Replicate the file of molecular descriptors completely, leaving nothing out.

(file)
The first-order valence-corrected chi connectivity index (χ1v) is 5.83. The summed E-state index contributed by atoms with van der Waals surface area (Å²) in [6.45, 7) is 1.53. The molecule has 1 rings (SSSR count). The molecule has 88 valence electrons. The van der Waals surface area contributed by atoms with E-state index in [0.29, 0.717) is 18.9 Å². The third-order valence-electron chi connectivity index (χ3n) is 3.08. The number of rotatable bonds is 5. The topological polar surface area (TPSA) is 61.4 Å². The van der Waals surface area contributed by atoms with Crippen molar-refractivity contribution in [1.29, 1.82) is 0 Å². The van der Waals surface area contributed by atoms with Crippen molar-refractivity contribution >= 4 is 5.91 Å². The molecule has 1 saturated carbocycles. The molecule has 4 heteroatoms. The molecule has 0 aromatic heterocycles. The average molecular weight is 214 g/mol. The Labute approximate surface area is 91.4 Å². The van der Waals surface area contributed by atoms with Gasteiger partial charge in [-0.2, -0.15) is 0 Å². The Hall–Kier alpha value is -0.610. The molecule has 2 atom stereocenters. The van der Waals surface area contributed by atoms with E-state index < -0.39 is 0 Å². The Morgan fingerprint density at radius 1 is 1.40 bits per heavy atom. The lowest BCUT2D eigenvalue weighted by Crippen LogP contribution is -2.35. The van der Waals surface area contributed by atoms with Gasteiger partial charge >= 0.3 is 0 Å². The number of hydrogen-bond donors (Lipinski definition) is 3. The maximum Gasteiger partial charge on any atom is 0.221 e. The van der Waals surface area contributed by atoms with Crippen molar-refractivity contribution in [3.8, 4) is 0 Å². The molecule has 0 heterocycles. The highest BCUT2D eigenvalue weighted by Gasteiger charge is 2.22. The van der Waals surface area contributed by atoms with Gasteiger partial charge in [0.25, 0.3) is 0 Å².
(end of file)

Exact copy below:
The first-order valence-corrected chi connectivity index (χ1v) is 5.83. The summed E-state index contributed by atoms with van der Waals surface area (Å²) in [6.45, 7) is 1.53. The molecule has 1 rings (SSSR count). The molecule has 88 valence electrons. The van der Waals surface area contributed by atoms with E-state index in [0.29, 0.717) is 18.9 Å². The third-order valence-electron chi connectivity index (χ3n) is 3.08. The number of rotatable bonds is 5. The topological polar surface area (TPSA) is 61.4 Å². The van der Waals surface area contributed by atoms with Crippen molar-refractivity contribution in [1.29, 1.82) is 0 Å². The van der Waals surface area contributed by atoms with Crippen molar-refractivity contribution >= 4 is 5.91 Å². The molecule has 1 saturated carbocycles. The molecule has 4 heteroatoms. The molecule has 0 aromatic heterocycles. The average molecular weight is 214 g/mol. The Labute approximate surface area is 91.4 Å². The van der Waals surface area contributed by atoms with Gasteiger partial charge in [-0.2, -0.15) is 0 Å². The Hall–Kier alpha value is -0.610. The molecule has 2 atom stereocenters. The van der Waals surface area contributed by atoms with E-state index < -0.39 is 0 Å². The Morgan fingerprint density at radius 1 is 1.40 bits per heavy atom. The lowest BCUT2D eigenvalue weighted by Crippen LogP contribution is -2.35. The van der Waals surface area contributed by atoms with Gasteiger partial charge >= 0.3 is 0 Å². The number of hydrogen-bond donors (Lipinski definition) is 3. The maximum Gasteiger partial charge on any atom is 0.221 e. The van der Waals surface area contributed by atoms with Crippen molar-refractivity contribution in [3.8, 4) is 0 Å². The molecule has 0 heterocycles. The highest BCUT2D eigenvalue weighted by Gasteiger charge is 2.22. The van der Waals surface area contributed by atoms with Gasteiger partial charge in [0.25, 0.3) is 0 Å².